The Knowledge of God

“To me they cry, ‘My God, we Israel know the Lord.’ Israel has spurned the good; the enemy shall pursue him, (Hosea 8:2,3).” On first glance it would appear that these two verses are unrelated, since they seem to contradict each other. But on further study of the context, it becomes clear that irony is intended. All of Israel’s claims to the contrary, she does not “know” God.

What, then, does it mean to know God? If Israel does not “know” God, who does?

The English verb “to know” has two connotations (among others). Thus, you might ask a group if all those present know some nationally prominent person. Probably the majority would answer “yes,” meaning “I have an intellectual acquaintance with that person—I know who he or she is.” But if you were to ask whether anyone in the group really knows that prominent person, probably no one would answer “yes”—meaning that no one present has had an experiential acquaintance with him or her. No one really knows that person.

In the great majority of cases the Hebrew word yadac “to know” has only the latter connotation. We English-speakers may think of the knowledge of God as something primarily intellectual, philosophic, or apologetic. Not so the Hebrew! The knowledge of God was forged in the fires of conflict and testing, of disobedience and punishment, of repentance and grace. He knew God and God knew him.

The primacy of this experiential content is beautifully illustrated in the language of the sex relationship. The Hebrew text says literally that a man knew his wife. This is no euphemism. Rather, it means precisely what it says. Two people in the most intimate, personal, revealing ways give their bodies and their personalities to one another. And they know one another. In those moments of passionate, unreserved giving, one tastes the reality of commitment. This- is one more reason for the preservation of the sanctity of sex, as well as its freedom within the prescribed bounds: it is a type or illustration of the relationship between God and His own. So once again, when the Bible speaks of knowing God, it is speaking about an experience, not an abstraction-an experience not unlike holding a live electric wire.

Examples of this concept appear throughout the Old Testament; however, those from Hosea and Amos will suffice. One of the most poignant of the prophecies is that of Hosea. The touching interplay between the prophet and his unfaithful wife and God and unfaithful Israel is unforgettable. Hosea’s many allusions to marriage and sexual embrace are not by chance.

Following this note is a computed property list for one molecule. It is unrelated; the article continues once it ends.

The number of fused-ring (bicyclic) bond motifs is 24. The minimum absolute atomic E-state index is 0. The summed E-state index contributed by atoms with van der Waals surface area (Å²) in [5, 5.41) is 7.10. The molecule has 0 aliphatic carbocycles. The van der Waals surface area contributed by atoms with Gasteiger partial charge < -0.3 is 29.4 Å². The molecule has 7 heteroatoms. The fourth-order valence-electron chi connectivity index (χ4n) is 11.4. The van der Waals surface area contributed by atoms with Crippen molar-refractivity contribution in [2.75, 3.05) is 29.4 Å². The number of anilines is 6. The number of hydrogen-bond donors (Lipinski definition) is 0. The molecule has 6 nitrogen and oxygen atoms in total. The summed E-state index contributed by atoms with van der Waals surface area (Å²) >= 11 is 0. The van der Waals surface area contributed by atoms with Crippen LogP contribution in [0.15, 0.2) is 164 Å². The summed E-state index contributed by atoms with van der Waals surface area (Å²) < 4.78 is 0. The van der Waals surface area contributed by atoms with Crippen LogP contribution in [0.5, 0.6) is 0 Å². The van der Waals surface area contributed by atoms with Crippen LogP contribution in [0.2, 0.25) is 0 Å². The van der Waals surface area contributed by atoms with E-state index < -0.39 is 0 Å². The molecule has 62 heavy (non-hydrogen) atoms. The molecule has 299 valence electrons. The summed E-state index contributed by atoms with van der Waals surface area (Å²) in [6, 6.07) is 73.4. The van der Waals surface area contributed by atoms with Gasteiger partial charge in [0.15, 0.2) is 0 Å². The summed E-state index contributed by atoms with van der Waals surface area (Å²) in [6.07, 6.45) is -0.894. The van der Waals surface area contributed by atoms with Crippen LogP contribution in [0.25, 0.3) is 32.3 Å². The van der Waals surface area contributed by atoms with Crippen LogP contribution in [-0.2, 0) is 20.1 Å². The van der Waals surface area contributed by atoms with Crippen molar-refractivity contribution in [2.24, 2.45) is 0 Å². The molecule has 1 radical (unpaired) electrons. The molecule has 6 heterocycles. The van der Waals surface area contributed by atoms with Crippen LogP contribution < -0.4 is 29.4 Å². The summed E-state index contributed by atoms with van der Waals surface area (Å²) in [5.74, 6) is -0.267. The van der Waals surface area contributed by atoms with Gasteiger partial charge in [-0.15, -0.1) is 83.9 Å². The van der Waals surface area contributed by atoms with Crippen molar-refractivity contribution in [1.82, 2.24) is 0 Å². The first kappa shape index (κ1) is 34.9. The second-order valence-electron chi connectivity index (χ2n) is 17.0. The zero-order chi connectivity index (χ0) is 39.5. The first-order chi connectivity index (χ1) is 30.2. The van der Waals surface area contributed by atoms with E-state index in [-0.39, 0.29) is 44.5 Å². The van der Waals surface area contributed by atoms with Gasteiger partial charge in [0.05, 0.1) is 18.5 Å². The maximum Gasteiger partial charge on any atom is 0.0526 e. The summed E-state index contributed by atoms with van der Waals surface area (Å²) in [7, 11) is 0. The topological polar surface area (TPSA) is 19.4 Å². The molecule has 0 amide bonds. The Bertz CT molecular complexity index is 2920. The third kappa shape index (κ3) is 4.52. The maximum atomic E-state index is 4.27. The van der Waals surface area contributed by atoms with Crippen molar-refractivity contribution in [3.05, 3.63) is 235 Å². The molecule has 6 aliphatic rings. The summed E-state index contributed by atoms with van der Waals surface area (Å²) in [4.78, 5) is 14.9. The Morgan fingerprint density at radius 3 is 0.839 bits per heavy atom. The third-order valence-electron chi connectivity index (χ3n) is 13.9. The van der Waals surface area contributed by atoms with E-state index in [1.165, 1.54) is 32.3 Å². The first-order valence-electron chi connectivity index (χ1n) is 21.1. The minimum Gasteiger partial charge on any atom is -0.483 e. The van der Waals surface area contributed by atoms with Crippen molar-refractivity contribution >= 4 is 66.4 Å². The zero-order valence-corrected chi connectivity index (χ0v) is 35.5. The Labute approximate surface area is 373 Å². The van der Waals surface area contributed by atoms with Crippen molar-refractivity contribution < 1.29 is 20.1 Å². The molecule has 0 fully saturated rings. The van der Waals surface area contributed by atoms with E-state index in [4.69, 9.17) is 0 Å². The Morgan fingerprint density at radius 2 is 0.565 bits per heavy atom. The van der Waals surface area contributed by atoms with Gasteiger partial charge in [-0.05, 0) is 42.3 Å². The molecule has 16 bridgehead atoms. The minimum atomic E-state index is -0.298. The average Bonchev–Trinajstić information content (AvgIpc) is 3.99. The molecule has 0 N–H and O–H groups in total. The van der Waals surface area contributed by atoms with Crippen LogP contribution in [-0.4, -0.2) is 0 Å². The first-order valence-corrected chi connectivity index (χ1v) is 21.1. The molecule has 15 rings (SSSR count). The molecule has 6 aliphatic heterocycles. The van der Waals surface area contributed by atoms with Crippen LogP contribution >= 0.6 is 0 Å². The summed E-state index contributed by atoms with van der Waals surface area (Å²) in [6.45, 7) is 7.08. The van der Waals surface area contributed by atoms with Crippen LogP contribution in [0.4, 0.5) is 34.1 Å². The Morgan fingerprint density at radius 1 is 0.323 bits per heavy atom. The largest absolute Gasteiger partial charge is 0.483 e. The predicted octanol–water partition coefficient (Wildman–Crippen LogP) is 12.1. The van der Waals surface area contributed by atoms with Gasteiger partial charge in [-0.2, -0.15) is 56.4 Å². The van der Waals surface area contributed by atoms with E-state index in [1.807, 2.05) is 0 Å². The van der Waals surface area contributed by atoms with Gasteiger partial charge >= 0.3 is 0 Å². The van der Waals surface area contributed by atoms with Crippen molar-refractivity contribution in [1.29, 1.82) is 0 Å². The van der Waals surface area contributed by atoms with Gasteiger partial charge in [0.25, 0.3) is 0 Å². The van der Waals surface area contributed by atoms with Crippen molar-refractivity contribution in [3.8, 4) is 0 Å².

It is precisely because of her lack of knowledge of God that Israel will be exiled (4:1). She has not sustained such a relationship. The God who knew her in the wilderness (13:5), she has forgotten.

But as Hosea’s writing and, indeed, the whole Bible indicates, to sustain such a relationship is difficult. This is no cut-and-dried affair. This is the One who is truly Real, before whom all my tinsel is evident. This is the One who is truly Love, before whom all my apathy is made· plain. This is the One who is truly Holy, before whom my stained clothes are seen to be what they are. To allow myself to be enclosed in that embrace is to be unmade, to be remade. It is to feel my too-reluctant spirit heated white – hot, pounded, hammered, stamped into that unattainable image. It is too much! His designs are too great!

How much easier to backpedal, to sidestep, to propitiate Him with services, with sacrifices, with the reciting of creeds, with abstinences! Somehow we must find ways to keep Him happy without letting Him at the blueprint of our lives. We will show that we know God by doing all the religious things He likes so well. And God says, “There is no knowledge of me here (4:1,2,6).” What are religious deeds? Show me My nature in you (6:6)! I hate your religiosity (Amos 5:21-26)! Knowledge of God may indeed result in religious acts, but not before it has issued in a life which breathes the breath of God (Psalm 51).

Jeremiah speaks in a similar vein (9:25a). How easy it is to trust in externals, in religious practices, in our marks of circumcision. But where is the circumcision of the heart? Where is that knowledge of God, that consuming relationship with God, which issues in goodness, gentleness, justice, righteousness? (Micah 6:6-8). Where is the knowledge of God?


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